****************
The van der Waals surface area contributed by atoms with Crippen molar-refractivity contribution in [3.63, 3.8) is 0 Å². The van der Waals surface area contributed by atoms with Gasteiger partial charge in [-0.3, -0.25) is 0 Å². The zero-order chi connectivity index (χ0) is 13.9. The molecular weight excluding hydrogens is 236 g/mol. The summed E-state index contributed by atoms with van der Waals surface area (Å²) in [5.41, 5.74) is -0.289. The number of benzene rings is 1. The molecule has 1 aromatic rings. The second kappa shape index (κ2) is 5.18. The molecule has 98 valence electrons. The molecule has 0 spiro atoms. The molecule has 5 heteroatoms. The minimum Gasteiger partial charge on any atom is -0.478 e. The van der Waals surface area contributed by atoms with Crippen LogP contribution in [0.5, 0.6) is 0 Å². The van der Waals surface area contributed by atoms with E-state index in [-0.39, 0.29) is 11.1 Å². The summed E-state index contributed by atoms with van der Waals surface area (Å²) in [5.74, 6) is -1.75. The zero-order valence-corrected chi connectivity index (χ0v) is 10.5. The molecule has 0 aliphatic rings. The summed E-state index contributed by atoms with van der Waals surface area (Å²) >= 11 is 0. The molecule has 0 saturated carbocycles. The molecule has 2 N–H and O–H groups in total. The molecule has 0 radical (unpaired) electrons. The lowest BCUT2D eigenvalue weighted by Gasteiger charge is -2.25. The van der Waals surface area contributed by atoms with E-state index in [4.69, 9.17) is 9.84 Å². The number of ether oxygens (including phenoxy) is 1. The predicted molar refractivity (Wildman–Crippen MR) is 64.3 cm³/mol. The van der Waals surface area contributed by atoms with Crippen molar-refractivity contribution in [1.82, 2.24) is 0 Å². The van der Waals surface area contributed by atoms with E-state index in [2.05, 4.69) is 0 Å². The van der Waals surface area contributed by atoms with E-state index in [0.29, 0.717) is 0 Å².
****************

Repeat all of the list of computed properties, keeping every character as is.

The van der Waals surface area contributed by atoms with Crippen molar-refractivity contribution in [3.63, 3.8) is 0 Å². The van der Waals surface area contributed by atoms with Gasteiger partial charge in [-0.3, -0.25) is 0 Å². The zero-order chi connectivity index (χ0) is 13.9. The molecular weight excluding hydrogens is 236 g/mol. The summed E-state index contributed by atoms with van der Waals surface area (Å²) in [5.41, 5.74) is -0.289. The number of benzene rings is 1. The molecule has 1 aromatic rings. The second kappa shape index (κ2) is 5.18. The molecule has 98 valence electrons. The molecule has 0 spiro atoms. The molecule has 5 heteroatoms. The minimum Gasteiger partial charge on any atom is -0.478 e. The van der Waals surface area contributed by atoms with Crippen LogP contribution in [0.5, 0.6) is 0 Å². The van der Waals surface area contributed by atoms with E-state index in [-0.39, 0.29) is 11.1 Å². The summed E-state index contributed by atoms with van der Waals surface area (Å²) in [5.74, 6) is -1.75. The zero-order valence-corrected chi connectivity index (χ0v) is 10.5. The molecule has 0 aliphatic rings. The summed E-state index contributed by atoms with van der Waals surface area (Å²) >= 11 is 0. The molecule has 0 saturated carbocycles. The molecule has 2 N–H and O–H groups in total. The molecule has 0 radical (unpaired) electrons. The lowest BCUT2D eigenvalue weighted by Gasteiger charge is -2.25. The van der Waals surface area contributed by atoms with E-state index in [4.69, 9.17) is 9.84 Å². The number of ether oxygens (including phenoxy) is 1. The predicted molar refractivity (Wildman–Crippen MR) is 64.3 cm³/mol. The van der Waals surface area contributed by atoms with Crippen molar-refractivity contribution in [1.82, 2.24) is 0 Å². The van der Waals surface area contributed by atoms with E-state index in [2.05, 4.69) is 0 Å². The van der Waals surface area contributed by atoms with E-state index in [0.29, 0.717) is 0 Å².